Ukraine Regional Office

 

For information on UNHCR’s operations in Ukraine from 2016 onwards, please visit the Ukraine country page.
 

Operation: Opération: Ukraine Regional Office

Location

{"longitude":31,"latitude":49,"zoom_level":5}

Latest update of camps and office locations 21  Nov  2016. By clicking on the icons on the map, additional information is displayed.

Key Figures

2015 end-year results
372 trucks with shelter materials and non-food items were sent to government-controlled (250 trucks) and non-government controlled (122 trucks) areas
1.75 million beneficiaries received winterisation assistance including accommodation upgrade, firewood or coal, and cash grants
208,362 IDPs received legal assistance
29,872 IDPs benefited from shelter support
1,342 people were assisted to address specific pressing protection needs such as acute medical condition, threat of eviction, etc.

People of Concern Personnes relevant de la compétence du HCR

89%
Increase in
2015
2015 1,658,297
2014 877,606
2013 51,485

 

[["Refugees",5528],["Asylum-seekers",6891],["IDPs",1600000],["Returned refugees",1],["Stateless",45877]]
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Ukraine Regional Office

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2015 {"categories":[2012,2013,2014,2015,2016,2017],"budget":[9.2595996,11.72227578,22.32909902,50.666041663,null,null],"expenditure":[7.17962019,7.26738195,14.61218829,28.43463568,null,null]} {"categories":[2012,2013,2014,2015,2016,2017],"p1":[8.60591416,10.40727575,10.2555022,12.333912034,null,null],"p2":[0.65368544,1.31500003,1.48059682,1.010000629,null,null],"p3":[null,null,null,null,null,null],"p4":[null,null,10.593,37.322129,null,null]} {"categories":[2012,2013,2014,2015,2016,2017],"p1":[6.86774264,6.96856879,6.37637522,4.37618785,null,null],"p2":[0.31187755,0.29881316,0.2656573,0.10732777,null,null],"p3":[null,null,null,null,null,null],"p4":[null,null,7.97015577,23.95112006,null,null]}
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CHOOSE A YEAR
  • 2014
  • 2015

Working environment 

  • By year-end, the overall security situation in Ukraine remained relatively calm, which allowed UNHCR to deliver assistance to the most needy internally displaced people (IDPs) and affected populations along the contact line  dividing government and non-government controlled areas and, to a certain extent, in the non-government controlled areas in the east of the country. 
  • UNHCR’s response to internal displacement, on the basis of the 2015 Humanitarian Response Plan (HRP), focused on three main objectives: i) respond to the protection needs of displaced and other conflict-affected people; ii) provide life-saving assistance and ensure non-discriminatory access to quality essential services; and iii) improve the access of displaced and conflict-affected people to high-impact early recovery activities with a focus on livelihoods opportunities, normalization of basic services.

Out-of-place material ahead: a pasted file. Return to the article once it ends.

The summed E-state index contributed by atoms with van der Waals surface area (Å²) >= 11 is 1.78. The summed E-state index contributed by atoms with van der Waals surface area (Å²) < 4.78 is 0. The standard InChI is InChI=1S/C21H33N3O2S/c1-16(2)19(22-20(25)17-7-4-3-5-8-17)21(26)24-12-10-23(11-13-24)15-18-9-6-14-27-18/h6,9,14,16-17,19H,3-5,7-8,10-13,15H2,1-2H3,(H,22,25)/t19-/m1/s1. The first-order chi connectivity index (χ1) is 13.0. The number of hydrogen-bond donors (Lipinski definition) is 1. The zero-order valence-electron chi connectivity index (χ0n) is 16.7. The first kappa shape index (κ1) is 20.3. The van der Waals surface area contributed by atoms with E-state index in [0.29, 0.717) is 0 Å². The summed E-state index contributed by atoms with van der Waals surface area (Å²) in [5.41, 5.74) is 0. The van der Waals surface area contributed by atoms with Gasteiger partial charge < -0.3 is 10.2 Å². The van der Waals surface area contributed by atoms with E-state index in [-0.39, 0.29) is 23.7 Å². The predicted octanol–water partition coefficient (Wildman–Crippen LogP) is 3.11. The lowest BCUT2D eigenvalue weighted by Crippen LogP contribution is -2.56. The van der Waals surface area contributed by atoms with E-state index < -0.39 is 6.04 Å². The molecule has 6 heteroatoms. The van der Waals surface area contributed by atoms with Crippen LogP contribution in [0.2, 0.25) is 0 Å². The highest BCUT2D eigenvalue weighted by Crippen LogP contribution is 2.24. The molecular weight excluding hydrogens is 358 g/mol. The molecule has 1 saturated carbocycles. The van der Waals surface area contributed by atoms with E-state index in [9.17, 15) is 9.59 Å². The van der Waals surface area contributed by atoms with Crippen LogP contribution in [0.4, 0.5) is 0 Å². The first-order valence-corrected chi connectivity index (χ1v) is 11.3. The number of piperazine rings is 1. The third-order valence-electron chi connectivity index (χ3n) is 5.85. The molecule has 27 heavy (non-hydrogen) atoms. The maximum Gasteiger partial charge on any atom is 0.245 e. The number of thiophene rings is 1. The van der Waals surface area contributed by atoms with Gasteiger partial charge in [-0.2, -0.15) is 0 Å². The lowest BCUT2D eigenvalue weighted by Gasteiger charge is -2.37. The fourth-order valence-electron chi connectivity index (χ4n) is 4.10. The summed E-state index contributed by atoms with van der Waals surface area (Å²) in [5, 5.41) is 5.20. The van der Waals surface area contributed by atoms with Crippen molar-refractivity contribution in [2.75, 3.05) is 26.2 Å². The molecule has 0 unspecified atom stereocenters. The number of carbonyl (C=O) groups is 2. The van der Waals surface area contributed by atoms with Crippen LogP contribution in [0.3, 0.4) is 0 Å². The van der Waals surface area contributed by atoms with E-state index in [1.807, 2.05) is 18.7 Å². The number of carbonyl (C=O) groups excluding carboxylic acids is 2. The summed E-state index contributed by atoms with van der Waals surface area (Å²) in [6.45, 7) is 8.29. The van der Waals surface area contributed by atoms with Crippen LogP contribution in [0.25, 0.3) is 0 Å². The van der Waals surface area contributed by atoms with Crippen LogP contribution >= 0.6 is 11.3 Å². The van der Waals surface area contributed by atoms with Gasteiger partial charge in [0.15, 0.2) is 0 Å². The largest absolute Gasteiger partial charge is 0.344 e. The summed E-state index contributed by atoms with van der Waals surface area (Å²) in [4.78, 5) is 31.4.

• UNHCR continued to lead the Shelter/NFI Cluster and co-lead the Protection Cluster (with OHCHR).
  • Several important legislative initiatives were made relating to asylum issues, such as the inclusion of social welfare and local integration for refugees in the National Human Rights Strategy and its Action Plan; the improvement of the RSD process; and documentation of asylum-seekers (provision of temporary documentation, support with translation, written notification of the decision, among others). 

Population trends

  • The number of IDPs officially registered by the Government reached 1.7 million. The UN adopted an estimate of 800,000 IDPs for planning purposes. 
  • The total number of Ukrainians seeking asylum or other forms of legal stay in neighbouring countries since the beginning of the crisis reached more than 1.1 million.
  • At the end of 2015, Ukraine hosted 3,273 refugees and 6,502 asylum-seekers. The majority of refugees and asylum-seekers originate from Afghanistan and Syria; some 70 other countries of origin are also represented.
  • Over 35,000 people were estimated to be stateless.

Achievements and impact

  • As co-lead of the Protection Cluster, UNHCR supported the network of NGO legal service providers to ensure access to primary legal counselling and effectively reach IDPs, in particular vulnerable groups.
  • Advocacy at the national level contributed to the adoption of Law No. 2166, which brought the IDP legislation in line with the Guiding Principles on Internal Displacement. The Government approved the Comprehensive State Programme for Support, Social Adaptation, and Reintegration of Internally Displaced Persons for a period until 2017.
  • As part of the Shelter/NFI Cluster’s interventions, UNHCR provided shelter and infrastructure assistance to individual households by repairing damaged residential property, with a completion rate of some 55 per cent by the end of the year.
  • UNHCR invested in building the capacity of relevant stakeholders to proactively identify SGBV incidents, and supported several local projects aimed at raising awareness and defining referral pathways. Some 160 known survivors were assisted.

Unmet needs

  • UNHCR faced restrictions on humanitarian access in non-government controlled areas, which impacted on the delivery of assistance. Although relative progress was made to improve humanitarian access in Luhansk, the restriction in non-government controlled areas of Donetsk remained unchanged. 
  • UNHCR carried out a series of participatory assessments among IDPs, which found that the most urgent needs were linked to accommodation, employment, access to education. 
  • The potential for local integration of refugees remained significantly limited due to the lack of capacity and financial resources.  

Plan Overview